‘Some paths cross but never collide’
Entanglement by Katy Mahood is, quite simply, a gorgeous book. It is incredibly a debut and is published by The Borough Press. The premise of the book is loosely based on the theory of Quantum Entanglement ‘which states once two particles have collided they remain forever interlinked, even when separated.’ Katy Mahood explores this theory through the lives of two couples whose paths cross multiple times…yet never meet.
I was delighted to receive a copy of this beautiful book from Harper Collins Ireland and my review is as ever unbiased and my own.
Please do read on…..
2007: at the end of a momentous day, Charlie, Stella and John cross paths under the arches of Paddington Station. As Charlie locks eyes with Stella across the platform, a brief, powerful spark of recognition flashes between them. But they are strangers … aren’t they?
Plunging back thirty years we watch as, unknown to them all, the lives of Stella and John, and Charlie and his girlfriend Beth, are pulled ever closer, an invisible thread connecting them across the decades and through London’s busy streets.
For Stella, becoming a young mother in the 1970s puts an end to her bright academic career in a way John can’t seem to understand. Meanwhile Charlie gambles all future happiness with Beth when his inner demons threaten to defeat him.
Entanglement is a novel that encompasses much of what I love when I pick up a book. Written with the most poetic of hands, this novel is about people and the invisible threads that bring them together.
It’s 2007 at Paddington Station. Stella and John, rushing for a train. cross paths with Charlie. For some inexplicable reason, Charlie feels an instantaneous connection with Stella, yet he has no recollection of ever meeting her before. There is a connecting thread over a thirty year period that has gently woven it’s way through the fabric of their lives, yet none have any knowledge of why or how.
Stella and John had a whirlwind romance when they met in 1977. Both looking to establish themselves in their careers in academia, their future was bright. After marrying and starting a family, Stella realises that she is loosing herself after putting her dreams of a successful career on hold. As John’s work escalates in the Physics lab, immersed in his studies of Quantum Entanglement, he moves a little further away from Stella. He seems almost oblivious to all she has sacrificed, not quite grasping that she too had dreams.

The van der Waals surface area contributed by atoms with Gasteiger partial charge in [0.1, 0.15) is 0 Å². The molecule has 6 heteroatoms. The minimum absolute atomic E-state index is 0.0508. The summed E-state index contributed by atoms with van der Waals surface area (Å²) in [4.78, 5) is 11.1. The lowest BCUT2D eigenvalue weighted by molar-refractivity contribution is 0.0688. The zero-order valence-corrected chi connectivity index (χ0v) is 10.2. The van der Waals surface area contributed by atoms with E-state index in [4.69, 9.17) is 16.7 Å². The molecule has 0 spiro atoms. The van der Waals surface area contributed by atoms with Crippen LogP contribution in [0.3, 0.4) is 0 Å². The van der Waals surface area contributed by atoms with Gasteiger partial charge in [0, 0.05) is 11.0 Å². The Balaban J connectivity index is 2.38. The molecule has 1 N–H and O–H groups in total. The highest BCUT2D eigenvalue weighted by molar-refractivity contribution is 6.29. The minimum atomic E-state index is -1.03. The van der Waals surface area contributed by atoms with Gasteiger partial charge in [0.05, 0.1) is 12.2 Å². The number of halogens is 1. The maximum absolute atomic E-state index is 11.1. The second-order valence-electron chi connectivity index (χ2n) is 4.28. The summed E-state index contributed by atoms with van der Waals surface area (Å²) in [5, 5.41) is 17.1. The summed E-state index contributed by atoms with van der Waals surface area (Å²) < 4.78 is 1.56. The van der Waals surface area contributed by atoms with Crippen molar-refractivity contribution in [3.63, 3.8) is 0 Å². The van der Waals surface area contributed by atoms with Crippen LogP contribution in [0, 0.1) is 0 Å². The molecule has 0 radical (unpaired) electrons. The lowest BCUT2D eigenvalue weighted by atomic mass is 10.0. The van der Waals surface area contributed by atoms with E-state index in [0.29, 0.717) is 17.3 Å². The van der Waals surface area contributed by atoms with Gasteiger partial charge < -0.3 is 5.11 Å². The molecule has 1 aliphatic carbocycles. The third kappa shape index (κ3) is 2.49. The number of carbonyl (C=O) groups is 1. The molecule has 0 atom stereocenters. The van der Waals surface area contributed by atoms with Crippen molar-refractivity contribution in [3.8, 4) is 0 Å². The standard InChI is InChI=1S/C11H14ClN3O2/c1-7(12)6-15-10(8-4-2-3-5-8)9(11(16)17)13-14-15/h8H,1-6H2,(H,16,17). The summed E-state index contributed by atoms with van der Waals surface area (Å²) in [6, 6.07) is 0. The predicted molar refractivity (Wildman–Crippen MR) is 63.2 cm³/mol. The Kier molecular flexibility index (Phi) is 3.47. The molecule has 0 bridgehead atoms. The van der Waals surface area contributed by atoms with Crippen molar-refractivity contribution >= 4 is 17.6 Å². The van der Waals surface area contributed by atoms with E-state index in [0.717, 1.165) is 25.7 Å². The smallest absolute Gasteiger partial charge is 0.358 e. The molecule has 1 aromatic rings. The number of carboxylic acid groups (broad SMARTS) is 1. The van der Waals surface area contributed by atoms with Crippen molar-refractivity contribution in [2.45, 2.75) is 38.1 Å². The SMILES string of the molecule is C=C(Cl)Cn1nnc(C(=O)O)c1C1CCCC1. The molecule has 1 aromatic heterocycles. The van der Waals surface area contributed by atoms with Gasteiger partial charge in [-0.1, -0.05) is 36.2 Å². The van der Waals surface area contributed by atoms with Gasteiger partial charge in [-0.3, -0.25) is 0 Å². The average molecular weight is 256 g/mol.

‘No one had explained it would be so hard…..That some part of being a parent is a bereavement, grieving the loss of a life that is light to the touch, weighed down as you now are with fear…Stella battled with a creeping sense of loneliness that she didn’t want to look in the eyes, for fear of what might happen.’
There are a few pages in this particular section of the book that I think many mothers will completely empathise with. It makes for quite a poignant read, so just be warned.
For Stella, life throws an additional challenge at her, when John suffers from a virus that has a detrimental impact on his health. As a couple they are faced with life altering decisions and changes that neither had ever expected or anticipated. Stella looks back on her carefree days and remembers John as he was, the man she fell in love with. Her pure grit and determination drives her forward, but the flashbacks to her life as it could have been are heart breaking.
Meanwhile Charlie meets Beth. 1977 for Charlie is a very different experience. Growing up in a home where love was difficult to find, Charlie carries around very sad memories of his youth. His love for his only sister Annie shines off the pages, as they struggle to come to terms with the hand of cards dealt them. Charlie is a survivor and is almost incredulous when he meets Beth. She is everything and more for Charlie….and she loves him.
Charlie experiences a horrendous event that has a domino effect on how his future years pan out. ‘He was only twenty-five, but he’d been an adult for so long: the person who was always responsible, the one who made things right.’ Was this new challenge just one step too far for Charlie?
Charlie and Beth have a daughter, Effie, whom they both love dearly. Yet, even Effie wasn’t enough for Charlie, to assuage the guilt and the feelings of loss he continuously suffered on a daily basis. My heart went out to Charlie as I turned the pages witnessing his unraveling. He tries, he tries so hard and his experiences just feel so real, so raw. Tragically yet beautifully worded, Charlie’s story nearly broke me.
The lives of all these strangers literally become entangled as they navigate their own respective worlds and make choices that unwittingly impact each other.
Katy Mahood brings the notion of Quantum Physics to us all in this incredibly fascinating and powerful story. Entanglement is a story that plots the lives of strangers, a collision of particles and how there exists an everlasting connection that is almost magical in it’s telling.
Entanglement is quite a special book, a book that is a very emotional read, a book that really will make you think about your own life and the paths you may have crossed. It will make you look differently at the person next to you at the bus-stop, in the supermarket queue. It is a book that will challenge your thoughts, a book that will raise many questions on how we live, but ultimately it is an enchanting, remarkable and enthralling story of beauty, love and forgiveness.
Purchase Link ~ Entanglement
Katy Mahood was born in 1978 and studied at Edinburgh and Oxford Universities. After a brief career in publishing, she has since worked in marketing, most recently for the cancer charity Maggie’s.
She has contributed to a number of publications on architecture and health and writes a blog which features occasional poetry and short fiction.
She lives in Bristol with her husband and two children.
Entanglement is her first novel.
Twitter ~ @KatyMahood